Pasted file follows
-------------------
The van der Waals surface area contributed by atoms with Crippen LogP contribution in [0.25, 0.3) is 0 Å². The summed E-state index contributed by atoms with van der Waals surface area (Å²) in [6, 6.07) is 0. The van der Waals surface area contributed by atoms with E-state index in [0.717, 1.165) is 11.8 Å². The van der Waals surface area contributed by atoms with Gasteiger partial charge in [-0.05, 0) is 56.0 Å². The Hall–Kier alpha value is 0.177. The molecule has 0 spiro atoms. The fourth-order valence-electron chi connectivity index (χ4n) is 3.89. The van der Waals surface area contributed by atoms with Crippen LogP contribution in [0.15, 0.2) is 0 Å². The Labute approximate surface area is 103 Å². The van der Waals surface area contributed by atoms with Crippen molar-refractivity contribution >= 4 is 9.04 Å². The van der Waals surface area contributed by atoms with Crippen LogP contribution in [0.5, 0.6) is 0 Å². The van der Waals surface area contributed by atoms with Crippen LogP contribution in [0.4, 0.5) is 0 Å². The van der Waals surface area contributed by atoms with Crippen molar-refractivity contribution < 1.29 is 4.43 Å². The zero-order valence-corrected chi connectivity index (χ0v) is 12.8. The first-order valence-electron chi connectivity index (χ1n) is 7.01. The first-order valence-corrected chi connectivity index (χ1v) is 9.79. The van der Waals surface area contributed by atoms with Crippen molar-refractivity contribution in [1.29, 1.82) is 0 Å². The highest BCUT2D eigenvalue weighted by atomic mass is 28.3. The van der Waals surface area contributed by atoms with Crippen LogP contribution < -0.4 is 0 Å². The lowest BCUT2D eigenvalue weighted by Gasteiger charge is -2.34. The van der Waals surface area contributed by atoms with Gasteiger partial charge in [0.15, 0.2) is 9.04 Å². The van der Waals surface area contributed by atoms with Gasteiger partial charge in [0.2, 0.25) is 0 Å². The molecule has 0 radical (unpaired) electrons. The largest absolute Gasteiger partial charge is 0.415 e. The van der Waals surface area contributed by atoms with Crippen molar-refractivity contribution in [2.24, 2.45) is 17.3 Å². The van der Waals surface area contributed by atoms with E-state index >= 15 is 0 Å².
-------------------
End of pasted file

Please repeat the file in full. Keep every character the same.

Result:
The van der Waals surface area contributed by atoms with Crippen LogP contribution in [0.25, 0.3) is 0 Å². The summed E-state index contributed by atoms with van der Waals surface area (Å²) in [6, 6.07) is 0. The van der Waals surface area contributed by atoms with E-state index in [0.717, 1.165) is 11.8 Å². The van der Waals surface area contributed by atoms with Gasteiger partial charge in [-0.05, 0) is 56.0 Å². The Hall–Kier alpha value is 0.177. The molecule has 0 spiro atoms. The fourth-order valence-electron chi connectivity index (χ4n) is 3.89. The van der Waals surface area contributed by atoms with Crippen LogP contribution in [0.15, 0.2) is 0 Å². The Labute approximate surface area is 103 Å². The van der Waals surface area contributed by atoms with Crippen molar-refractivity contribution >= 4 is 9.04 Å². The van der Waals surface area contributed by atoms with Crippen LogP contribution in [0.5, 0.6) is 0 Å². The van der Waals surface area contributed by atoms with Crippen LogP contribution in [0.4, 0.5) is 0 Å². The van der Waals surface area contributed by atoms with Crippen molar-refractivity contribution < 1.29 is 4.43 Å². The zero-order valence-corrected chi connectivity index (χ0v) is 12.8. The first-order valence-electron chi connectivity index (χ1n) is 7.01. The first-order valence-corrected chi connectivity index (χ1v) is 9.79. The van der Waals surface area contributed by atoms with Crippen molar-refractivity contribution in [1.29, 1.82) is 0 Å². The highest BCUT2D eigenvalue weighted by atomic mass is 28.3. The van der Waals surface area contributed by atoms with Crippen LogP contribution < -0.4 is 0 Å². The lowest BCUT2D eigenvalue weighted by Gasteiger charge is -2.34. The van der Waals surface area contributed by atoms with Gasteiger partial charge in [0.15, 0.2) is 9.04 Å². The van der Waals surface area contributed by atoms with Gasteiger partial charge in [0.2, 0.25) is 0 Å². The molecule has 0 radical (unpaired) electrons. The largest absolute Gasteiger partial charge is 0.415 e. The van der Waals surface area contributed by atoms with Crippen molar-refractivity contribution in [2.24, 2.45) is 17.3 Å². The van der Waals surface area contributed by atoms with E-state index >= 15 is 0 Å².